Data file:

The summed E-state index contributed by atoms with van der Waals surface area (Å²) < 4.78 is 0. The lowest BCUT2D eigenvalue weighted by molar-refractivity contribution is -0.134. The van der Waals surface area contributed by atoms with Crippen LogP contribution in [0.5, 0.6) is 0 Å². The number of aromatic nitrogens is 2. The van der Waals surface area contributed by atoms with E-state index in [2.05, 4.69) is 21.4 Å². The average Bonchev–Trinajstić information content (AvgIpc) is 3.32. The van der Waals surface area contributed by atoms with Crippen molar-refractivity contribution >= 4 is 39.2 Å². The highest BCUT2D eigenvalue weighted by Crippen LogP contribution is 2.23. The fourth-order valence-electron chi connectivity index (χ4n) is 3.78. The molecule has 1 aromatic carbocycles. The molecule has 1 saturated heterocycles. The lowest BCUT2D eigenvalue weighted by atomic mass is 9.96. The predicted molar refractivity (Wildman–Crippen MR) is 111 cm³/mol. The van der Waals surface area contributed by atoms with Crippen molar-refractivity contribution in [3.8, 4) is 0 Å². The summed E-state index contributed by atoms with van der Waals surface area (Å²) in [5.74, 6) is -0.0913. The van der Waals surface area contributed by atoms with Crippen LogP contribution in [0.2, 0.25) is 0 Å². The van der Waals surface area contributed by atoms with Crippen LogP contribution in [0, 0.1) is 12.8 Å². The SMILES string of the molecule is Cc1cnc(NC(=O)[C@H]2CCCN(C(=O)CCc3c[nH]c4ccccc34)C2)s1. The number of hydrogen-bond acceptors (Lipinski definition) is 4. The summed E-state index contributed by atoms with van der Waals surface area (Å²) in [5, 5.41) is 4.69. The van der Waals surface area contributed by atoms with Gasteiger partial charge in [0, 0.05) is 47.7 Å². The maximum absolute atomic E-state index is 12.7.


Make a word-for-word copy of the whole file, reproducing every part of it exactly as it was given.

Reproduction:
The summed E-state index contributed by atoms with van der Waals surface area (Å²) < 4.78 is 0. The lowest BCUT2D eigenvalue weighted by molar-refractivity contribution is -0.134. The van der Waals surface area contributed by atoms with Crippen LogP contribution in [0.5, 0.6) is 0 Å². The number of aromatic nitrogens is 2. The van der Waals surface area contributed by atoms with E-state index in [2.05, 4.69) is 21.4 Å². The average Bonchev–Trinajstić information content (AvgIpc) is 3.32. The van der Waals surface area contributed by atoms with Crippen molar-refractivity contribution >= 4 is 39.2 Å². The highest BCUT2D eigenvalue weighted by Crippen LogP contribution is 2.23. The fourth-order valence-electron chi connectivity index (χ4n) is 3.78. The molecule has 1 aromatic carbocycles. The molecule has 1 saturated heterocycles. The lowest BCUT2D eigenvalue weighted by atomic mass is 9.96. The predicted molar refractivity (Wildman–Crippen MR) is 111 cm³/mol. The van der Waals surface area contributed by atoms with Crippen molar-refractivity contribution in [3.8, 4) is 0 Å². The summed E-state index contributed by atoms with van der Waals surface area (Å²) in [5.74, 6) is -0.0913. The van der Waals surface area contributed by atoms with Crippen LogP contribution in [0.2, 0.25) is 0 Å². The van der Waals surface area contributed by atoms with Crippen LogP contribution in [0, 0.1) is 12.8 Å². The SMILES string of the molecule is Cc1cnc(NC(=O)[C@H]2CCCN(C(=O)CCc3c[nH]c4ccccc34)C2)s1. The number of hydrogen-bond acceptors (Lipinski definition) is 4. The summed E-state index contributed by atoms with van der Waals surface area (Å²) in [5, 5.41) is 4.69. The van der Waals surface area contributed by atoms with Gasteiger partial charge in [0, 0.05) is 47.7 Å². The maximum absolute atomic E-state index is 12.7.